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Aiono v. Department of Corrections

Court of Appeals of Utah

August 10, 2017

Antionette Aiono, Petitioner,
v.
Department of Corrections, Respondent.

         Original Proceeding in this Court

          Bret W. Rawson, Nate N. Nelson, and Jeremy G. Jones, Attorneys for Petitioner

          Sean D. Reyes, J. Clifford Petersen, and Daniel R. Widdison, Attorneys for Respondent

          Judge Kate A. Toomey authored this Opinion, in which Judges Gregory K. Orme and J. Frederic Voros Jr. concurred. [1]

          OPINION

          TOOMEY, JUDGE.

         ¶1 This case requires us to determine whether a Utah Department of Corrections (UDC) employee, whose conduct may well have violated best practices, can be fired for that conduct if it is not explicitly prohibited by policy. The Career Service Review Office (CSRO) upheld UDC's decision to fire Antionette Aiono for violating a policy governing prohibited associations. Because the policy does not prohibit what Aiono did, we set aside the CSRO's decision.

         BACKGROUND

         ¶2 Aiono was a UDC correctional officer assigned to the Orange Street Community Correction Center. In May 2015 she worked an overtime shift at the prison in Draper in section 3/4 of the Oquirrh facility. The Oquirrh facility has two sections, designated as Oquirrh 1/2 and 3/4.

         ¶3 Three of Aiono's relatives were in prison at the time-her husband M.A. (Husband), her cousin P.W., and her cousin W.W. (Cousin). Husband and P.W. were incarcerated in Oquirrh 1/2, and Cousin was in 3/4. Aiono knew where Husband and P.W. were housed but did not know that Cousin was in the 3/4 section until the day she reported for her overtime shift.

         ¶4 When she arrived at Oquirrh 3/4, Aiono talked with the day shift sergeant (Sergeant), who recognized her last name and asked "if she was ok to work there." He asked whether Husband was in 1/2. Aiono acknowledged that he was and that she could not go there, but told him she could work in 3/4. Sergeant was aware of Aiono's relationship with Cousin and knew that Cousin was housed in Oquirrh 3/4. Sergeant was neither Aiono's supervisor nor her shift commander, and he had no authority to grant her permission to have contact with her relatives.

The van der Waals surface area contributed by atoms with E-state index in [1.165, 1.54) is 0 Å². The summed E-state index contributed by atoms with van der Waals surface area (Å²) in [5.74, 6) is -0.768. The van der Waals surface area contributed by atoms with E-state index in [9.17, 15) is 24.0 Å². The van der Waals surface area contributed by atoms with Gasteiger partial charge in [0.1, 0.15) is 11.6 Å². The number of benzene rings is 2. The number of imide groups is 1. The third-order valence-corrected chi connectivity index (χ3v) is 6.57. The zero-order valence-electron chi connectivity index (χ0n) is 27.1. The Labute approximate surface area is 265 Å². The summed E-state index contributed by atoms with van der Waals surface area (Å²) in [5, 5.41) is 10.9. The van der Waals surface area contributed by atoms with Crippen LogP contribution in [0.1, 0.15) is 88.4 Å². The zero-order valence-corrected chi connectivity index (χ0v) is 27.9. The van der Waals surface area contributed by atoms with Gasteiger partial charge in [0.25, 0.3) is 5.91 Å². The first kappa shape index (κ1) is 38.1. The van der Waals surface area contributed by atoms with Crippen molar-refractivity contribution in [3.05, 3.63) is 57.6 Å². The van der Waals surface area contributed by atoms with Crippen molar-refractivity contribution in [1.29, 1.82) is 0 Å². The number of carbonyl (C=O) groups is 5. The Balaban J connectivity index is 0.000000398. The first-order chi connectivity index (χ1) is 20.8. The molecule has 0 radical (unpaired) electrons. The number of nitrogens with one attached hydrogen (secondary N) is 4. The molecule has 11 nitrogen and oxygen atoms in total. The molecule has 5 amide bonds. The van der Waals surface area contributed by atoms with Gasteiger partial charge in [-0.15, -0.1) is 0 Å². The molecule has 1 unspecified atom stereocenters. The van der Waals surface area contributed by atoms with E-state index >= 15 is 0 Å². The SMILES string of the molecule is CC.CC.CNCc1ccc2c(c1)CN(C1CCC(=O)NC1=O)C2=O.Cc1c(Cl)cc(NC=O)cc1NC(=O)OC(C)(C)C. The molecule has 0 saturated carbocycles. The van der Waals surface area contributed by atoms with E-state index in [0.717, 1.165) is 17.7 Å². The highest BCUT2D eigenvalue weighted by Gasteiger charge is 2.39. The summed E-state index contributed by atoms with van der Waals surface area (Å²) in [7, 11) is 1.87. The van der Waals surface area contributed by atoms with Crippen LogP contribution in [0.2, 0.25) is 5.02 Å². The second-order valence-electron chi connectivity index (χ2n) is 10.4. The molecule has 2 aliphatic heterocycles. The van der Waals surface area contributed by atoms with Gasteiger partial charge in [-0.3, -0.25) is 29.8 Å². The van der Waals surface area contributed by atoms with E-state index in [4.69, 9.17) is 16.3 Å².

¶5 During her shift, Aiono spoke with Cousin.

         ¶6 Aiono had previously filled out a form disclosing her relationship with Husband. After speaking with Cousin, she filled out another form disclosing her relationships with P.W. and Cousin. She filled out the form three weeks after her encounter with Cousin, but before a Law Enforcement Bureau investigation of the incident was completed, and about a month before UDC gave her notice of its intent to terminate her employment.

         ¶7 The notice informed Aiono that her actions violated Department of Human Resource Management Rule 477-9-1 and UDC Policy AE 02/14.00, Prohibited Association/Conduct. Following a hearing in July 2015, UDC fired Aiono for her actions during the overtime shift in May. UDC "concluded that [Aiono] had failed to fill out the mandatory Relationship Disclosure Form and failed to follow the chain of command." It "further concluded that [Aiono] failed to take action and accountability when she became aware of the conflict of interest."

         ¶8 Aiono appealed her dismissal, and the CSRO conducted an evidentiary hearing. It issued an order upholding UDC's ...


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